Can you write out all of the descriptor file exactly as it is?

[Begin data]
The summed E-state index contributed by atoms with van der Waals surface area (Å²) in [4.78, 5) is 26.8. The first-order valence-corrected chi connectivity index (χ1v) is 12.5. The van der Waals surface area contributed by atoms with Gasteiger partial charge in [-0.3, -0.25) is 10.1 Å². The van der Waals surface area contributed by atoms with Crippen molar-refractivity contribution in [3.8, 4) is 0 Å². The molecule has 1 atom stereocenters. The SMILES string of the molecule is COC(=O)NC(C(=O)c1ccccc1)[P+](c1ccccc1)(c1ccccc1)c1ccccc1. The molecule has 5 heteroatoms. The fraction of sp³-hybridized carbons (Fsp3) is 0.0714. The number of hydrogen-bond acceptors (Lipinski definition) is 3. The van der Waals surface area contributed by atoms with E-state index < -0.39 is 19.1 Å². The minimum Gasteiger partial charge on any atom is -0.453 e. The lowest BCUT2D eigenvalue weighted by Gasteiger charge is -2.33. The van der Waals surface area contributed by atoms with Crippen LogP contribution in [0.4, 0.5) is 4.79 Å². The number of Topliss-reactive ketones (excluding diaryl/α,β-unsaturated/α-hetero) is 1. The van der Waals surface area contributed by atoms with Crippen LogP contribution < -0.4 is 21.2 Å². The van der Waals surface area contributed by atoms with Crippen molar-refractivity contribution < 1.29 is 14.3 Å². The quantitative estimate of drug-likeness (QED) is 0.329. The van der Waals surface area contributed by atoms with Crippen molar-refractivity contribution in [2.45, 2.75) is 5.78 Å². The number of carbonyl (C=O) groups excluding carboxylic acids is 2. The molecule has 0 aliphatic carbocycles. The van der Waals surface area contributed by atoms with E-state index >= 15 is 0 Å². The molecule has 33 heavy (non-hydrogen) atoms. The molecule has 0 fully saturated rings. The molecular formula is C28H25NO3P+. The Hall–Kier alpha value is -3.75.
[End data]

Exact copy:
The summed E-state index contributed by atoms with van der Waals surface area (Å²) in [4.78, 5) is 26.8. The first-order valence-corrected chi connectivity index (χ1v) is 12.5. The van der Waals surface area contributed by atoms with Gasteiger partial charge in [-0.3, -0.25) is 10.1 Å². The van der Waals surface area contributed by atoms with Crippen molar-refractivity contribution in [3.8, 4) is 0 Å². The molecule has 1 atom stereocenters. The SMILES string of the molecule is COC(=O)NC(C(=O)c1ccccc1)[P+](c1ccccc1)(c1ccccc1)c1ccccc1. The molecule has 5 heteroatoms. The fraction of sp³-hybridized carbons (Fsp3) is 0.0714. The number of hydrogen-bond acceptors (Lipinski definition) is 3. The van der Waals surface area contributed by atoms with E-state index < -0.39 is 19.1 Å². The minimum Gasteiger partial charge on any atom is -0.453 e. The lowest BCUT2D eigenvalue weighted by Gasteiger charge is -2.33. The van der Waals surface area contributed by atoms with Crippen LogP contribution in [0.4, 0.5) is 4.79 Å². The number of Topliss-reactive ketones (excluding diaryl/α,β-unsaturated/α-hetero) is 1. The van der Waals surface area contributed by atoms with Crippen LogP contribution < -0.4 is 21.2 Å². The van der Waals surface area contributed by atoms with Crippen molar-refractivity contribution < 1.29 is 14.3 Å². The quantitative estimate of drug-likeness (QED) is 0.329. The van der Waals surface area contributed by atoms with Crippen molar-refractivity contribution in [2.45, 2.75) is 5.78 Å². The number of carbonyl (C=O) groups excluding carboxylic acids is 2. The molecule has 0 aliphatic carbocycles. The van der Waals surface area contributed by atoms with E-state index >= 15 is 0 Å². The molecule has 33 heavy (non-hydrogen) atoms. The molecule has 0 fully saturated rings. The molecular formula is C28H25NO3P+. The Hall–Kier alpha value is -3.75.